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Sky Sports’ Keith Downie shares the latest on the Newcastle United takeover



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Newcastle United fans are eagerly looking forward to the end of owner Mike Ashley’s 13-year tenure at Saint James’ Park, but the £300 million takeover by Saudi Arabia’s Public Investment Fund continues to drag on.

A £17 million deposit is already with the Premier League, with the remainder of the funds to be transferred to Ashley once the takeover gets the thumbs up.

The owners’ and directors’ test on the would-be Newcastle owners is taking more time than expected, and Sky Sports’ Keith Downie reckons it could take weeks and even months, with the coronavirus pandemic making it hard to work out when there will be a breakthrough.

“In terms of the takeover going through, we’re pretty much at the final knockings. A lot of spade work has been done, certainly in the last two months, but even more so in the last couple of years,” Downie said on a special Sky Sports Football podcast.

“They have an agreement in place for a £300m takeover of the club by PCP Partners which is the consortium put together by Staveley. A deposit has been paid around £17m-£17.5m.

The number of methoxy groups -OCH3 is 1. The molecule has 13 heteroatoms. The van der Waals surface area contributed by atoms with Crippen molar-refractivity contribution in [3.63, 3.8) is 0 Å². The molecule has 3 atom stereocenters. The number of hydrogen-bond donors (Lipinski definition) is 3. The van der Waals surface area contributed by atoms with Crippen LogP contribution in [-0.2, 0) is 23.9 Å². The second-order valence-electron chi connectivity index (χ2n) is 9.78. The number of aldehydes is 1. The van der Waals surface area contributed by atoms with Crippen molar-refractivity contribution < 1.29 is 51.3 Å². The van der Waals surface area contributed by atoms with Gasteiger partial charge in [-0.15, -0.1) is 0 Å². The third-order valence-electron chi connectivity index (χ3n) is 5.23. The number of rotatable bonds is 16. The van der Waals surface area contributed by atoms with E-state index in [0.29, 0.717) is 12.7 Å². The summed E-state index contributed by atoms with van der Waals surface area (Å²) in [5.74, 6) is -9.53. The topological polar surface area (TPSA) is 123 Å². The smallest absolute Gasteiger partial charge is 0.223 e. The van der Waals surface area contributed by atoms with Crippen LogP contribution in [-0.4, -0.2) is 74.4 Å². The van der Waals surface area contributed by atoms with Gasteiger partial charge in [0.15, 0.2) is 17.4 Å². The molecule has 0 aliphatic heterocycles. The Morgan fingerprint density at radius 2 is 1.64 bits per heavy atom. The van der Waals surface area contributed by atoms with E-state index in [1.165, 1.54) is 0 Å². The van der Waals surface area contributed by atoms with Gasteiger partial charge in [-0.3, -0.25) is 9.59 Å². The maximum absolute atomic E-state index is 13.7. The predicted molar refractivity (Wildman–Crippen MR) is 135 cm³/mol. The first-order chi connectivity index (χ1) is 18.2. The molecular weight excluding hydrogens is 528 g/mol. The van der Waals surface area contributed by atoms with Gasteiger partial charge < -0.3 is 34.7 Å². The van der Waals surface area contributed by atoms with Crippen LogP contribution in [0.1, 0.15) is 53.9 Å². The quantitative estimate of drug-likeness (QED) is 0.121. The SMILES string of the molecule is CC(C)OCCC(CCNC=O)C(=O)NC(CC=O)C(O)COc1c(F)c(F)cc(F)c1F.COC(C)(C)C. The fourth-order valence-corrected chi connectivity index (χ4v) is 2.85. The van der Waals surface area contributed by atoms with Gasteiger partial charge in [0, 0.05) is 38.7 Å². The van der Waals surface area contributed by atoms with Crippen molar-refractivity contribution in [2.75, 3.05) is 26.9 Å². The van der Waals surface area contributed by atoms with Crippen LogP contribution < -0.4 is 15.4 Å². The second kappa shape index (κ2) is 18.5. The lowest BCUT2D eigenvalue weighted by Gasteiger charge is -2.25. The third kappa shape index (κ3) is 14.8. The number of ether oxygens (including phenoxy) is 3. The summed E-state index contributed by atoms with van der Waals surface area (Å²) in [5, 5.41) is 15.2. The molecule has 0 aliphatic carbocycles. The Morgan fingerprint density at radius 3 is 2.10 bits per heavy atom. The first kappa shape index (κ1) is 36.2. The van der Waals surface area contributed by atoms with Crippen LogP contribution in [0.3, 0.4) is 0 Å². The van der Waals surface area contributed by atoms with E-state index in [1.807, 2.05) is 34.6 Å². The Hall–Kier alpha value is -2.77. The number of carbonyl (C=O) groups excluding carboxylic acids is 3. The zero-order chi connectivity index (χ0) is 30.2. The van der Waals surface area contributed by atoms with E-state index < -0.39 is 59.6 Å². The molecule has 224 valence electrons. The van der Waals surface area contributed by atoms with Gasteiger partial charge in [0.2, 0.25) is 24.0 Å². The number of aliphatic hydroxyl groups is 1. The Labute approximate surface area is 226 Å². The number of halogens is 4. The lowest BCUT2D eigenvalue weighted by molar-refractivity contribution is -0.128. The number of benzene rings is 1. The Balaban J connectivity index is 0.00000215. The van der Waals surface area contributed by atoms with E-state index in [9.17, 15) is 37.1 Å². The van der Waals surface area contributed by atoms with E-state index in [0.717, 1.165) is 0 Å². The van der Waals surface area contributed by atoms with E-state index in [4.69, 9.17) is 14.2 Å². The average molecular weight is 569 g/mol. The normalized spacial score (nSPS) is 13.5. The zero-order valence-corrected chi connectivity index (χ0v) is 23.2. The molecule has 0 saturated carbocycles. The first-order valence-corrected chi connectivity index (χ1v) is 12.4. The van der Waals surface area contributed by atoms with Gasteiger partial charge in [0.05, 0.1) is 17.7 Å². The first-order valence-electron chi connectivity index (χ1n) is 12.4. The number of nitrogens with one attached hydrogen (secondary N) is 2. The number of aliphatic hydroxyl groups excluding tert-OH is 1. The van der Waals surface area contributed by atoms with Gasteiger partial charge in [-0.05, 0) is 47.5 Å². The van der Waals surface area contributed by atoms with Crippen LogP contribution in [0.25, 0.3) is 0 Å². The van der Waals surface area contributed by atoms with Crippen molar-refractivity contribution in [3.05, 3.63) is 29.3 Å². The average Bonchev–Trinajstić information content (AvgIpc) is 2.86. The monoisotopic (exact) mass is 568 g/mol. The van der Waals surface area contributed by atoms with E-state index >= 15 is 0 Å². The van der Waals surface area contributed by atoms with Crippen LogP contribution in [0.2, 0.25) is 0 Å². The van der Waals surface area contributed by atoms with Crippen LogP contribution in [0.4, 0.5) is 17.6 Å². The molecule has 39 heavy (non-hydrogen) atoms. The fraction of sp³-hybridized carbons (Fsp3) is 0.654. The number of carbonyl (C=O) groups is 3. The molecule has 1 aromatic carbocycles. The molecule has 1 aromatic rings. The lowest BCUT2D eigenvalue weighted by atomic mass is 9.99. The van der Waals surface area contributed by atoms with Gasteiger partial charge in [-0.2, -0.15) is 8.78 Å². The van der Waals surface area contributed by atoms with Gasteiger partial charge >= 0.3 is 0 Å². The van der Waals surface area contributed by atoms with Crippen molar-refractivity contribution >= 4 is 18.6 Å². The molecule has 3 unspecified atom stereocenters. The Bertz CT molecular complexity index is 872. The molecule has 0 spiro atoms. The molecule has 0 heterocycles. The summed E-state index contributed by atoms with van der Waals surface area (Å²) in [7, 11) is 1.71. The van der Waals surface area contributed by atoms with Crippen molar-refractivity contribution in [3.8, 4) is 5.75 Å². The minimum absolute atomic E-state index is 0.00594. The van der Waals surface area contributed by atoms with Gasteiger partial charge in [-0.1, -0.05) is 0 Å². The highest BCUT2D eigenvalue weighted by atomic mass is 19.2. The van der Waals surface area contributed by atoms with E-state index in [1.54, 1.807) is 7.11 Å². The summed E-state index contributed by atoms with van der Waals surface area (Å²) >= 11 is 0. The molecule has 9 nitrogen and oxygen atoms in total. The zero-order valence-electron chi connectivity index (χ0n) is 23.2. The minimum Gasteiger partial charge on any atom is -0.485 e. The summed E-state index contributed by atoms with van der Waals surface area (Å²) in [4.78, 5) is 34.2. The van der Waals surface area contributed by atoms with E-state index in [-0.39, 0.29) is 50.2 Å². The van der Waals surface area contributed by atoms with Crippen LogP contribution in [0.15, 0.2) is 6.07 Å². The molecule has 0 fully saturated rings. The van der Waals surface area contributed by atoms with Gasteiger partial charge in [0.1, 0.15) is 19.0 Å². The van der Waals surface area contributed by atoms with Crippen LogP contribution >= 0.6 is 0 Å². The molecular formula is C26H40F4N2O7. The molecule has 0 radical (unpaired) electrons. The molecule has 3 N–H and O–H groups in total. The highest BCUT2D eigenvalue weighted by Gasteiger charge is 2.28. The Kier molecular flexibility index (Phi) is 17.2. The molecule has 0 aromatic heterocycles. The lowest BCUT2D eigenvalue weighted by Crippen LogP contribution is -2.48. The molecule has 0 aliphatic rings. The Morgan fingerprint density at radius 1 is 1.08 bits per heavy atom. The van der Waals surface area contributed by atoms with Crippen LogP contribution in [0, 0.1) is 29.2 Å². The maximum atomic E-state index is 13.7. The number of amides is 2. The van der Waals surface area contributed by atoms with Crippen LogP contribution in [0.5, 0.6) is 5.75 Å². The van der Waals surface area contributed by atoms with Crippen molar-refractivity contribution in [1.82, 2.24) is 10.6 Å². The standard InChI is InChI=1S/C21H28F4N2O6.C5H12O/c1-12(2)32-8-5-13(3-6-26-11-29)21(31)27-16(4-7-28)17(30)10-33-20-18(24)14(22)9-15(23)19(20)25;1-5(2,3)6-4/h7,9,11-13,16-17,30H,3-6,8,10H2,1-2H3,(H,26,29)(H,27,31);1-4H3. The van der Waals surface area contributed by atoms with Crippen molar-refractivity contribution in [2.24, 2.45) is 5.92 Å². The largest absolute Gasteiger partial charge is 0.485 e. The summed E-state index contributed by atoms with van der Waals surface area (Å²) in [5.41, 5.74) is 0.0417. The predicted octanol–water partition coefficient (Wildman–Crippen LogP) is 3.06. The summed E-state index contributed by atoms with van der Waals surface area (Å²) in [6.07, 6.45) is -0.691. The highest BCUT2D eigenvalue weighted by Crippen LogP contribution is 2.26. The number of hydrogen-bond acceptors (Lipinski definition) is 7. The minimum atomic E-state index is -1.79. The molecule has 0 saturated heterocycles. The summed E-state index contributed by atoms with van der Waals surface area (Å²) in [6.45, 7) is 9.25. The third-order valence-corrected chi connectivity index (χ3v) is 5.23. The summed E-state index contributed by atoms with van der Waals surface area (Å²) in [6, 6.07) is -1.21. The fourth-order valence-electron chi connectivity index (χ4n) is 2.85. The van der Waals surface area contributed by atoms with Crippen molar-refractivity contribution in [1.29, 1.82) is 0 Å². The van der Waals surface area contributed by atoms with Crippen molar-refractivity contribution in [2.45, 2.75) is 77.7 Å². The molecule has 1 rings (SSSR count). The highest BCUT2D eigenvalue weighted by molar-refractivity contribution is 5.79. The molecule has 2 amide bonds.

“It’s now with the Premier League. It’s been with the Premier League for a number of weeks now [for an owners’ and directors’ test] but that can happen, it can take weeks, it can take months.”

Despite concerns that new legal documents linking Saudi with pirate broadcaster BeoutQ could scupper the deal, it remains to be seen if that will be enough to stop Newcastle from being owned by PIF.

Some Premier League clubs could gang up to block the move, citing commercial concerns as a reason why the Newcastle takeover shouldn’t be ratified with the owners’ and directors’ test clearly stating that digital piracy is prohibited.

Moreover, consortiums keen on buying top-flight clubs mustn’t provide false, misleading or inaccurate information according to the test, and having denied owning BeoutQ, the PIF risk missing out on buying the Magpies if Premier League lawyers are able to prove beyond doubt that the Saudis indeed own the TV.